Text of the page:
Oregon's Olive Oil Barons
Portland expats send home southern Italy's liquid gold.
Seventeen years ago, on a whim, Brian and Catherine Faris bought a farmhouse in a tiny, stone-walled town in the Italian region of Puglia. “I thought they left a zero off, it was that cheap,” recalls Catherine, a former restaurant owner who spent a year abroad with her family and fell for the food, people, and landscape of southern Italy. The trullo—a hut with a conical roof—also came with an unappraised gem: an olive grove. The first taste of its oil was a revelation. “All others paled in comparison,” Catherine says.
In May, the Farises’ first batch of commercial extra-virgin debuted in Portland under the family’s new Pascarosa brand. The oil, packaged in blue or cream half-liter tins, comes from centuries-old trees that produce an unreplicable flavor: a medium fruttato (fruity aroma) with a medium pizzica (a tickle at the back of your throat that signifies high polyphenol content).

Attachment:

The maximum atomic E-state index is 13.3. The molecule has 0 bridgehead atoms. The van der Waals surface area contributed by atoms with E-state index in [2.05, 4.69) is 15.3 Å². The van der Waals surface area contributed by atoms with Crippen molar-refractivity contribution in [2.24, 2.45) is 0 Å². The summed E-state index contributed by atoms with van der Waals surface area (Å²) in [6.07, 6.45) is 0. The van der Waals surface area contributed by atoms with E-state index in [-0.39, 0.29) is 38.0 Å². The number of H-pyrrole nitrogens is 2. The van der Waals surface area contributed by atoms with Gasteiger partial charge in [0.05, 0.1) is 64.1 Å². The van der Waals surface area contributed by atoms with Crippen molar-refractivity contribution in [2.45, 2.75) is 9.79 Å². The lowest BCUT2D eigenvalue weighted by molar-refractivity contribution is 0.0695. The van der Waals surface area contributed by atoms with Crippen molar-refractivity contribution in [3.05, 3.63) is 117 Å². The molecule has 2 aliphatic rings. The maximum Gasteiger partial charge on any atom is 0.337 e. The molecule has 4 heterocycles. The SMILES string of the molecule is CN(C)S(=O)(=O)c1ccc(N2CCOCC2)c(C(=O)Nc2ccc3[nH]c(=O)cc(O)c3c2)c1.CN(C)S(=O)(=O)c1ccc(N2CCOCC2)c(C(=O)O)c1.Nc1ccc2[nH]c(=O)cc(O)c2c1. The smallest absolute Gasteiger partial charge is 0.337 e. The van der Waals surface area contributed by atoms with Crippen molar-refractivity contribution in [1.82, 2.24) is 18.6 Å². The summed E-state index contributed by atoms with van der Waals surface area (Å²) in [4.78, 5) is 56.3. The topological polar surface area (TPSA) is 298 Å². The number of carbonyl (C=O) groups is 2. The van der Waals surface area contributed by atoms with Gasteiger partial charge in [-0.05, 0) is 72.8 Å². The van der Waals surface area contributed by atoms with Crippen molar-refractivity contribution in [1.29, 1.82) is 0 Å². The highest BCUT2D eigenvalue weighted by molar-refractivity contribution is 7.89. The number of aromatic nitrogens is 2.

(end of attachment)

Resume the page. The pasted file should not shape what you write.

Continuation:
The Farises spent almost two decades learning the secrets of their oil-producing Pugliese neighbors. One taught Brian how to prune olive trees correctly. A septuagenarian demonstrated the art of grafting to produce new flavors. Last year, the Farises quit their Portland jobs—Brian was a construction firm’s project manager and Catherine was associate vice president of development at Portland State—and moved to Puglia full-time.
Already, Pascarosa is winning fans. Luce owner John Taboada uses it exclusively for the restaurant’s salads. “Some olive oils are so peppery that they burn a little bit. There are different nuances to this one,” he says. “You get a little bit of grass and a little pepper, and a richness to it.” Pascarosa’s organic oil also retails at Luce, Pastaworks, Taste Unique, and elsewhere. (It’s available at a few shops in California, too, as well as online and via an “olive oil club” of four shipments per year.)
This month the Farises, like other Italian olive farmers, are burning the midnight oil. “In November, you meet at dawn to pick and you work until the sun is low in the sky,” Catherine says, noting that the nearby mill is sometimes open 24 hours during harvest season. “The goal is to not have any olives sit once you pick them.”